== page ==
The U.S. Supreme Court today issued its decision in Kirtsaeng v. John Wiley & Sons, Inc. In a 6-3 ruling, the Supreme Court held that the first sale doctrine, which protects the owner of a lawful copy of a copyrighted work, applies to copies manufactured and sold abroad, even when later imported into the U.S. without permission. It centers on the interpretation of the statutory language in Section 109(a) of the Copyright Act, which states that "the owner of a particular copy or phonorecord lawfully made under this title . . . is entitled, without the authority of the copyright owner, to sell or otherwise dispose of the possession of that copy or phonorecord." In essence, the first sale of a lawful copy has "exhausted" the copyright owner's exclusive distribution right with regard to that copy.
This case pits a textbook publisher against a student selling foreign-made lawful copies of textbooks in the U.S. John Wiley & Sons, an academic textbook publisher, uses a wholly-owned foreign subsidiary to publish, print and sell foreign editions of its English-language textbooks overseas, but the books state that they are not to be taken into the U.S. without permission. This is to protect Wiley's U.S. market segment, where the books are sold at higher prices.
Supap Kirtsaeng is a native of Thailand who attended school in the United States. His friends and family in Thailand bought Wiley's foreign editions in Thailand at low prices, and then mailed them to him in the United States, where he would sell them through online auctions. It is reported that Kirtsaeng generated over $1 million in revenues over several years.
Wiley sued for copyright infringement and was awarded statutory damages of $600,000. The U.S. District Court refused to allow the first sale defense to be asserted because it said the doctrine does not apply to foreign-manufactured goods, even if made with the copyright owner's permission. The Second Circuit Court of Appeals affirmed, holding that "lawfully made under this title" means made domestically.
The U.S. Supreme Court, however, declined to read a geographic limitation into the statute. It held that the plain language of Section 109(a) says nothing about geography, and nothing in the statutory history indicated that Congress had geography in mind when enacting the statute. Incorporating a geographic limitation to the phrase "lawfully made under this title" also would lead to unintended consequences when applied to other sections of the Copyright Act (e.g., someone who buys a work of art, poster or bumper sticker in Canada or Europe could not display it in the U.S. without the copyright owner's further authorization). Further, there was nothing in the common-law implementation of the first sale doctrine that suggested a geographic limitation, and when a statute covers an issue previously governed by the common law, it is presumed that the legislature intended to retain the substance of the common law.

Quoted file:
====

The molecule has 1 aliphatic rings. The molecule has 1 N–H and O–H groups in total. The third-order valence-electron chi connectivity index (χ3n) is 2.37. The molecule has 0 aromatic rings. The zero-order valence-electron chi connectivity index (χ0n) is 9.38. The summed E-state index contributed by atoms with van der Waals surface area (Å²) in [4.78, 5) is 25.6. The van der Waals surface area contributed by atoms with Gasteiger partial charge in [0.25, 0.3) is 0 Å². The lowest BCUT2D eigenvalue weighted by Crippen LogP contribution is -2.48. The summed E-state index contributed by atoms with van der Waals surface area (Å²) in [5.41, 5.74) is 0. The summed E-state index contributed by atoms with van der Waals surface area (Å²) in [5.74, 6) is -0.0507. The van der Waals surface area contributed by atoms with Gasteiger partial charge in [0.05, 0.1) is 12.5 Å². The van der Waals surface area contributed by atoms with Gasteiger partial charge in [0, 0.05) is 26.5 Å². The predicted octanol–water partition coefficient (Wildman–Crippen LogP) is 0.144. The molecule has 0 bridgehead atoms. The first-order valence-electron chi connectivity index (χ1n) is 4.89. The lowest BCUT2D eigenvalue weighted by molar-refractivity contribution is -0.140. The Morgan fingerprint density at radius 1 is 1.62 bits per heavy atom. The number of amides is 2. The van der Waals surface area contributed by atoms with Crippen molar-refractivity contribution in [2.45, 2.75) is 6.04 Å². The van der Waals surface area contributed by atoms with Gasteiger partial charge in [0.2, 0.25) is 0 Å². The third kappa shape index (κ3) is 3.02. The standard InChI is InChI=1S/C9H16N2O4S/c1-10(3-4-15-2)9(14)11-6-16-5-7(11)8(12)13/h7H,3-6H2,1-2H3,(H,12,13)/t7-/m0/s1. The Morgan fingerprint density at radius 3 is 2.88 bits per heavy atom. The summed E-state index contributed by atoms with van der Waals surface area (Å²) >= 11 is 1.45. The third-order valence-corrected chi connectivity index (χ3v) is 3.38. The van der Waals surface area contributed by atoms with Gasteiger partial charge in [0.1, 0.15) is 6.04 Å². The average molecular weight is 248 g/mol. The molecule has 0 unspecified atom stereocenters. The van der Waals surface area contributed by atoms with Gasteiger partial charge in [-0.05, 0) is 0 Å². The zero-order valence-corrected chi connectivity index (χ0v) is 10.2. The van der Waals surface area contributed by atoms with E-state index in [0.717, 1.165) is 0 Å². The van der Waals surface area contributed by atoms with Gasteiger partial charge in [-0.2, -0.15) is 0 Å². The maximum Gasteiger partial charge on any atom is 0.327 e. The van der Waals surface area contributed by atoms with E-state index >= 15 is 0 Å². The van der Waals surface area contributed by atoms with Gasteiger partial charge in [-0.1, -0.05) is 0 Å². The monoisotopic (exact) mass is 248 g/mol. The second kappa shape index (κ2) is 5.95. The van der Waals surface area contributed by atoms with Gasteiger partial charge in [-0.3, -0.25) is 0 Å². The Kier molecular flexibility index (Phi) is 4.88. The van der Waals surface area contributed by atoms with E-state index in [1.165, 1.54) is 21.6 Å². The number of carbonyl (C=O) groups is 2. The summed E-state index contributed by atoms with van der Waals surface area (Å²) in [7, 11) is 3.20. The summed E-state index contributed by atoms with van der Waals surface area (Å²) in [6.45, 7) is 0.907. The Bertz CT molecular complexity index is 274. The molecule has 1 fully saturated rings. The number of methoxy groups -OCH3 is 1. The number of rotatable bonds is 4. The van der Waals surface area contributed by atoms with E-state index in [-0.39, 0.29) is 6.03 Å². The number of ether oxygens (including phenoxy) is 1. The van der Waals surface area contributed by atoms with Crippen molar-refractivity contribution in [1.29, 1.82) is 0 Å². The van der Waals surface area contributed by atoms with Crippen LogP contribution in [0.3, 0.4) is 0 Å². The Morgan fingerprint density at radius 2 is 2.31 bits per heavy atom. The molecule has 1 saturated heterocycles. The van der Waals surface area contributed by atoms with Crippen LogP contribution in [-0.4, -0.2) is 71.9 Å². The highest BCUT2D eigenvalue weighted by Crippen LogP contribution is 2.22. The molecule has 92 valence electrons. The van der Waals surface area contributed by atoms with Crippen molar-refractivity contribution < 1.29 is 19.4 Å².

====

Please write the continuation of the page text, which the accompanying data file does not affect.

The Court also was clearly concerned that a geographical interpretation would threaten ordinary scholarly, artistic, commercial and consumer activities. It discussed at length the problems that libraries would face in having to obtain permission to distribute millions of library books that were originally manufactured abroad. The Court also noted that similar problems would apply to automobiles, microwaves, calculators, mobile phones, tablets and personal computers that contain copyrightable software programs or packaging manufactured overseas.
As a result, businesses obviously will need to re-think their international market segmentation strategies. One solution might be legislative. In a concurrence, Justice Kagan fully supported the interpretation of Section 109(a), and suggested that the business desire to segment international markets could best be achieved by Congressional amendment to another section of the Copyright Act to target unauthorized importers alone. This would allow the copyright holder to control imports without removing first sale protection from every copy manufactured abroad, and thus avoid the problems identified above. If you have questions about how this decision could affect your business, or questions about any other intellectual property issue, please contact a member of our Intellectual Property Practice Group.